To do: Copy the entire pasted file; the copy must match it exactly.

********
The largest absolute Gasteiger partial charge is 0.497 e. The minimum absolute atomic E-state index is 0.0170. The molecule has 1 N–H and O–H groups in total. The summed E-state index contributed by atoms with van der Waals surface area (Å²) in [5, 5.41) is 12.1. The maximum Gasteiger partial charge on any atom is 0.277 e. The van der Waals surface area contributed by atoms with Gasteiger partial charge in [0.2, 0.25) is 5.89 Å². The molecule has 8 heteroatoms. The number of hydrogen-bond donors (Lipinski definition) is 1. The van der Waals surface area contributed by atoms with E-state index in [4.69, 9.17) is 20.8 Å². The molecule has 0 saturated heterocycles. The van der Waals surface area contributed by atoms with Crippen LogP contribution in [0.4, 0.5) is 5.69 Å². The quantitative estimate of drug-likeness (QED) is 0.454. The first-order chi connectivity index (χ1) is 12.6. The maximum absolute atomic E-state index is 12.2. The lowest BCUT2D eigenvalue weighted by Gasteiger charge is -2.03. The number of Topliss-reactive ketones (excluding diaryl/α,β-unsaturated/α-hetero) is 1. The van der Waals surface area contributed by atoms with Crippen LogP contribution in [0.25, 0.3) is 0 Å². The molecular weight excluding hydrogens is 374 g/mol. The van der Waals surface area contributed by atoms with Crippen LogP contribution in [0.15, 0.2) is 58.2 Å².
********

The largest absolute Gasteiger partial charge is 0.497 e. The minimum absolute atomic E-state index is 0.0170. The molecule has 1 N–H and O–H groups in total. The summed E-state index contributed by atoms with van der Waals surface area (Å²) in [5, 5.41) is 12.1. The maximum Gasteiger partial charge on any atom is 0.277 e. The van der Waals surface area contributed by atoms with Gasteiger partial charge in [0.2, 0.25) is 5.89 Å². The molecule has 8 heteroatoms. The number of hydrogen-bond donors (Lipinski definition) is 1. The van der Waals surface area contributed by atoms with E-state index in [4.69, 9.17) is 20.8 Å². The molecule has 0 saturated heterocycles. The van der Waals surface area contributed by atoms with Crippen LogP contribution in [0.4, 0.5) is 5.69 Å². The quantitative estimate of drug-likeness (QED) is 0.454. The first-order chi connectivity index (χ1) is 12.6. The maximum absolute atomic E-state index is 12.2. The lowest BCUT2D eigenvalue weighted by Gasteiger charge is -2.03. The number of Topliss-reactive ketones (excluding diaryl/α,β-unsaturated/α-hetero) is 1. The van der Waals surface area contributed by atoms with Crippen LogP contribution in [0.25, 0.3) is 0 Å². The molecular weight excluding hydrogens is 374 g/mol. The van der Waals surface area contributed by atoms with Crippen LogP contribution in [0.15, 0.2) is 58.2 Å².